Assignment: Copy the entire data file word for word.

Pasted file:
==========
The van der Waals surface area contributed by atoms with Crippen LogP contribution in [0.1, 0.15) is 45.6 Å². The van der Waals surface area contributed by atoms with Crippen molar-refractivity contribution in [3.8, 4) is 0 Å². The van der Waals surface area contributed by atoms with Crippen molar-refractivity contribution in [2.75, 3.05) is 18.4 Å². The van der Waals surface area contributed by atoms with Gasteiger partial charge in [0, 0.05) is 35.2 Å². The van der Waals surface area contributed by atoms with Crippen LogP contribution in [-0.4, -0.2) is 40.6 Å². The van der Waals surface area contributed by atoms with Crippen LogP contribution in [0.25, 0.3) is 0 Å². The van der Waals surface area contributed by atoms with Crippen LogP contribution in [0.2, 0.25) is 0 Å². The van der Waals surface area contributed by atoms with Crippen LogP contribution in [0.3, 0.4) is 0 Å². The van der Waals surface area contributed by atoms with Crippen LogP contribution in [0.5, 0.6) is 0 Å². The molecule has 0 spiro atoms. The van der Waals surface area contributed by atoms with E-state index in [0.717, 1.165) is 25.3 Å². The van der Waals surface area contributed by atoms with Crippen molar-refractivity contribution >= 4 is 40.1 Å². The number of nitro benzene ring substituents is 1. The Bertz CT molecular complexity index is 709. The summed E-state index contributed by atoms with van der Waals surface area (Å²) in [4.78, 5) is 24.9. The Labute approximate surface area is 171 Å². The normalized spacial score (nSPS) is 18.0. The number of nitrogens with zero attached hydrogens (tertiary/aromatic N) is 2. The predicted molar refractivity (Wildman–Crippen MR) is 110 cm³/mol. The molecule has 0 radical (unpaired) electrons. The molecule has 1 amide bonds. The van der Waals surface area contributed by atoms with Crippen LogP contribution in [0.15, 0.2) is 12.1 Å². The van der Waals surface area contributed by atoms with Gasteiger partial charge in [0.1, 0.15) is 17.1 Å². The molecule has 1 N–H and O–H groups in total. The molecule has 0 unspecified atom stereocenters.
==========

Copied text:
The van der Waals surface area contributed by atoms with Crippen LogP contribution in [0.1, 0.15) is 45.6 Å². The van der Waals surface area contributed by atoms with Crippen molar-refractivity contribution in [3.8, 4) is 0 Å². The van der Waals surface area contributed by atoms with Crippen molar-refractivity contribution in [2.75, 3.05) is 18.4 Å². The van der Waals surface area contributed by atoms with Gasteiger partial charge in [0, 0.05) is 35.2 Å². The van der Waals surface area contributed by atoms with Crippen LogP contribution in [-0.4, -0.2) is 40.6 Å². The van der Waals surface area contributed by atoms with Crippen LogP contribution in [0.25, 0.3) is 0 Å². The van der Waals surface area contributed by atoms with Crippen LogP contribution in [0.2, 0.25) is 0 Å². The van der Waals surface area contributed by atoms with Crippen LogP contribution in [0.3, 0.4) is 0 Å². The van der Waals surface area contributed by atoms with Crippen LogP contribution in [0.5, 0.6) is 0 Å². The molecule has 0 spiro atoms. The van der Waals surface area contributed by atoms with E-state index in [0.717, 1.165) is 25.3 Å². The van der Waals surface area contributed by atoms with Crippen molar-refractivity contribution >= 4 is 40.1 Å². The number of nitro benzene ring substituents is 1. The Bertz CT molecular complexity index is 709. The summed E-state index contributed by atoms with van der Waals surface area (Å²) in [4.78, 5) is 24.9. The Labute approximate surface area is 171 Å². The normalized spacial score (nSPS) is 18.0. The number of nitrogens with zero attached hydrogens (tertiary/aromatic N) is 2. The predicted molar refractivity (Wildman–Crippen MR) is 110 cm³/mol. The molecule has 0 radical (unpaired) electrons. The molecule has 1 amide bonds. The van der Waals surface area contributed by atoms with Crippen LogP contribution in [0.15, 0.2) is 12.1 Å². The van der Waals surface area contributed by atoms with Gasteiger partial charge in [0.1, 0.15) is 17.1 Å². The molecule has 1 N–H and O–H groups in total. The molecule has 0 unspecified atom stereocenters.